Taping marriages One of the most frequent uses of linguistic anthropology is to help us understand how people in marriages communicate with each other. Article on people “learning to be married” and the importance of using videotapes to understand how people interact with each other. http://www.washingtonpost.com/wp-dyn/content/article/2010/06/18/AR2010061804509.html?sid=ST2010062404889 This article is on studies from UCLA’s Center for [...]
Carl-Henric Svanberg, the chairman of BP, has apparently upset some Americans with his reference to “the small people.” My first reaction when I heard Svanberg’s remarks was that he must have been aiming for “the little guy” and produced a near miss.
Dear SLA Colleagues, I’m posting this message on behalf of my fellow SLA Executive Committee Member at Large, Jillian Cavanaugh, who is organizing this year’s SLA Annual Student Paper Prize competition. In the hope of having more submissions and a more competitive field, she is extending the deadline until June 30. She would also like [...]
Arizona on Our Minds Arizona lawmakers have been on our minds, recently. In Roundup #5, Leila talked about their ban on ethnic studies classes and move against teachers with accents. As should be expected, that same “accented speech” issue has attracted the attention of the good people at Language Log, for instance in this recent [...]
The Arizona Department of Education is asking school districts to remove teachers who speak “heavily accented or ungrammatical” English from classrooms where students are learning English. In response, the Department of Linguistics at the University of Arizona has drafted a statement summarizing research on language variation and its effects on language acquisition.
On May 27, AAA President Virginia Dominguez sent a letter to the Census Bureau regarding its language questions and classifications, which you can find through AAA Challenges Questions on US Census and the AAA homepage. The letter was written by the newly constituted SLA Committee on Language and Social Justice, which partners with the AAA [...]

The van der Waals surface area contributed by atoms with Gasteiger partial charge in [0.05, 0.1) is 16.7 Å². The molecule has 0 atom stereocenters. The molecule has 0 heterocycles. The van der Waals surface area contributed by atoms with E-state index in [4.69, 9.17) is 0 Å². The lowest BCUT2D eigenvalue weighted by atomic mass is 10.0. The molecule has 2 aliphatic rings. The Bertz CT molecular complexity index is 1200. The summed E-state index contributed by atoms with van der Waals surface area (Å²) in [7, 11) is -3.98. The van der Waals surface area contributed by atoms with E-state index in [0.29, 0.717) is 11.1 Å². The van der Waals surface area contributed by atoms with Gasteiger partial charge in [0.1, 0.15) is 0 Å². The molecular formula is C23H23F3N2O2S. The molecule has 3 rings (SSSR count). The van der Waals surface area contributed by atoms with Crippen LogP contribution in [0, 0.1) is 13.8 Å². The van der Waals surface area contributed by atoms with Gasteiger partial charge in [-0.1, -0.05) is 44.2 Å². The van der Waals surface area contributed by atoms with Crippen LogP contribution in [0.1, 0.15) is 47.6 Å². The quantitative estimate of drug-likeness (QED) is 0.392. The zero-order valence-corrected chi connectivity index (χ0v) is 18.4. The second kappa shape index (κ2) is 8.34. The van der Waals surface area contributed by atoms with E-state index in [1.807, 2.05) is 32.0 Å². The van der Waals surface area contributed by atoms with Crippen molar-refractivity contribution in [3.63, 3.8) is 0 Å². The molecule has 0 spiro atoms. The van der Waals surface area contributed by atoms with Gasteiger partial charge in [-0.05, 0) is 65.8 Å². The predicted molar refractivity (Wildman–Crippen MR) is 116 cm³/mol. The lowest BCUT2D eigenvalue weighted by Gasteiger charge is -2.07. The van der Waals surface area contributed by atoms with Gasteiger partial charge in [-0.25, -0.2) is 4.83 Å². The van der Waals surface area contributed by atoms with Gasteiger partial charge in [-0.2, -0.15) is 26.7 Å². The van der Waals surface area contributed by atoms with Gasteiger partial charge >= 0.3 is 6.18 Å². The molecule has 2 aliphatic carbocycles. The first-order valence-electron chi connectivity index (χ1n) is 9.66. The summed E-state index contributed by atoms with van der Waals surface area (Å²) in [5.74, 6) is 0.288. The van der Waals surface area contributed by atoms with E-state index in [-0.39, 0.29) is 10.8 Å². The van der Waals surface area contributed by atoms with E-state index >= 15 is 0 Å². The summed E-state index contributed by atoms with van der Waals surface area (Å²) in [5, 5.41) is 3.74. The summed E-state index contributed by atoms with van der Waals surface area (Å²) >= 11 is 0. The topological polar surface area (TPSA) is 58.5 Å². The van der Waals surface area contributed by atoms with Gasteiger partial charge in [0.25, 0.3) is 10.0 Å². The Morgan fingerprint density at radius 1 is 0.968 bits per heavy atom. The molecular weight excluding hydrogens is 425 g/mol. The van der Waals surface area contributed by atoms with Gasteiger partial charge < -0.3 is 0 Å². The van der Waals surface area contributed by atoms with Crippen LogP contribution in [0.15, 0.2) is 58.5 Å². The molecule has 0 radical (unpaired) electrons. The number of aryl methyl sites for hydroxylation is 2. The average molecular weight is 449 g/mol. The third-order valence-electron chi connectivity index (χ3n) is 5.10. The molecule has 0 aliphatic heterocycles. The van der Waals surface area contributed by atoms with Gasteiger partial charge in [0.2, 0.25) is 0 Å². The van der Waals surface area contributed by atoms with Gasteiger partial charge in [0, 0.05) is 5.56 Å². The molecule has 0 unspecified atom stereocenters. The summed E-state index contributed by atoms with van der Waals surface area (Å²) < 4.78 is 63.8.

In this edition of our bi-weekly Roundup: the satirical journal Speculative Grammarian tackles fieldwork; the Muscogee (Creek) Nation is discussing a resolution condemning Arizona’s new immigration law; work summarized in Science Daily suggests that loss of hearing in one ear affects children’s scores on language tests.
All Society for Linguistic Anthropology members and anyone interested in language and culture issues is invited to join the Linganth E-mail list. The Linganth List was established in 1994 and has long been the main e-source for information and news in the linguistic anthropology community. You can join by clicking on the link for e-mail [...]
On behalf of the SLA Executive Committee and the JLA editorship, I’m very pleased to announce the appointment of the incoming JLA editorial team for the term of January 2011 through December 2013. Alexandra (Misty) Jaffe, Professor of Linguistics at Cal State University, Long Beach, will serve as Editor. Misty brings to the position 6 [...]
Fifth linguistic anthropology roundup, by Leila Monaghan
Linguistic diversity has been in the news in the last few weeks in a couple of different guises.
First, there was an article about the many languages of New York City (particularly Queens)
The chances of overhearing a conversation in Vlashki, a variant of Istro-Romanian, are greater in Queens than in the remote mountain villages in Croatia that immigrants now living in New York left years ago.
Just starting are Twitter adventures: Twitter.com
As you have only 140 characters per tweet, twittering has some very arcane ins and outs.